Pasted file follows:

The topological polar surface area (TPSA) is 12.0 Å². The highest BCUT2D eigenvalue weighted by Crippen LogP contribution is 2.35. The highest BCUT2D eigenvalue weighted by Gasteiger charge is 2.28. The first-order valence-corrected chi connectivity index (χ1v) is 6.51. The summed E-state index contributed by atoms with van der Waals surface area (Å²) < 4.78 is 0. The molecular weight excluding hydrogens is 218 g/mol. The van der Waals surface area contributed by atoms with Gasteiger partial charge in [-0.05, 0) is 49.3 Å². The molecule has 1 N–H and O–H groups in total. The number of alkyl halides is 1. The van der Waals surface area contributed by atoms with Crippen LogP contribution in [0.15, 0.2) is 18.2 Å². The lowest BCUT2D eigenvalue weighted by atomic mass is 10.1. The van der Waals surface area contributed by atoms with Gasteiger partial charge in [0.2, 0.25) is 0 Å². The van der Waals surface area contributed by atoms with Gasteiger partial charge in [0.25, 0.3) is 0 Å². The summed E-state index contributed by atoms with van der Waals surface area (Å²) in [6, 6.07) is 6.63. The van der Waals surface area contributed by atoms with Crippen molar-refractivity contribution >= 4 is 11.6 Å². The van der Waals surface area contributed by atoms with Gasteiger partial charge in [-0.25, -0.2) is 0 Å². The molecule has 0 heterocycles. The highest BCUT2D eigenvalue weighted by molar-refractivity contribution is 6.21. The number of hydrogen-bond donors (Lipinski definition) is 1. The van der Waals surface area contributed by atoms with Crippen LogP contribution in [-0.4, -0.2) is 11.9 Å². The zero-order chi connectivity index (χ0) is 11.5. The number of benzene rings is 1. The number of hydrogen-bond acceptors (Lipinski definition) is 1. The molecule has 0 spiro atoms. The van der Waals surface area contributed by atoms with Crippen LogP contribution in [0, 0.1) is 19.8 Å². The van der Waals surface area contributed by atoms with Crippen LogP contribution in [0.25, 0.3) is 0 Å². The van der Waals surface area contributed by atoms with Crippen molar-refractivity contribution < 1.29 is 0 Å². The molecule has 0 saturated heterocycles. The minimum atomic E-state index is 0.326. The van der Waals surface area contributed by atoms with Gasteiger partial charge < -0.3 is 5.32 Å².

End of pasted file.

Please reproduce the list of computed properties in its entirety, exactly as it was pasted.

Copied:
The topological polar surface area (TPSA) is 12.0 Å². The highest BCUT2D eigenvalue weighted by Crippen LogP contribution is 2.35. The highest BCUT2D eigenvalue weighted by Gasteiger charge is 2.28. The first-order valence-corrected chi connectivity index (χ1v) is 6.51. The summed E-state index contributed by atoms with van der Waals surface area (Å²) < 4.78 is 0. The molecular weight excluding hydrogens is 218 g/mol. The van der Waals surface area contributed by atoms with Gasteiger partial charge in [-0.05, 0) is 49.3 Å². The molecule has 1 N–H and O–H groups in total. The number of alkyl halides is 1. The van der Waals surface area contributed by atoms with Crippen LogP contribution in [0.15, 0.2) is 18.2 Å². The lowest BCUT2D eigenvalue weighted by atomic mass is 10.1. The van der Waals surface area contributed by atoms with Gasteiger partial charge in [0.2, 0.25) is 0 Å². The van der Waals surface area contributed by atoms with Gasteiger partial charge in [0.25, 0.3) is 0 Å². The summed E-state index contributed by atoms with van der Waals surface area (Å²) in [6, 6.07) is 6.63. The van der Waals surface area contributed by atoms with Crippen molar-refractivity contribution >= 4 is 11.6 Å². The van der Waals surface area contributed by atoms with Gasteiger partial charge in [-0.25, -0.2) is 0 Å². The molecule has 0 heterocycles. The highest BCUT2D eigenvalue weighted by molar-refractivity contribution is 6.21. The number of hydrogen-bond donors (Lipinski definition) is 1. The van der Waals surface area contributed by atoms with Crippen LogP contribution in [-0.4, -0.2) is 11.9 Å². The zero-order chi connectivity index (χ0) is 11.5. The number of benzene rings is 1. The number of hydrogen-bond acceptors (Lipinski definition) is 1. The molecule has 0 spiro atoms. The van der Waals surface area contributed by atoms with Crippen LogP contribution in [0, 0.1) is 19.8 Å². The van der Waals surface area contributed by atoms with Crippen LogP contribution in [0.25, 0.3) is 0 Å². The van der Waals surface area contributed by atoms with Crippen molar-refractivity contribution < 1.29 is 0 Å². The molecule has 0 saturated heterocycles. The minimum atomic E-state index is 0.326. The van der Waals surface area contributed by atoms with Gasteiger partial charge < -0.3 is 5.32 Å².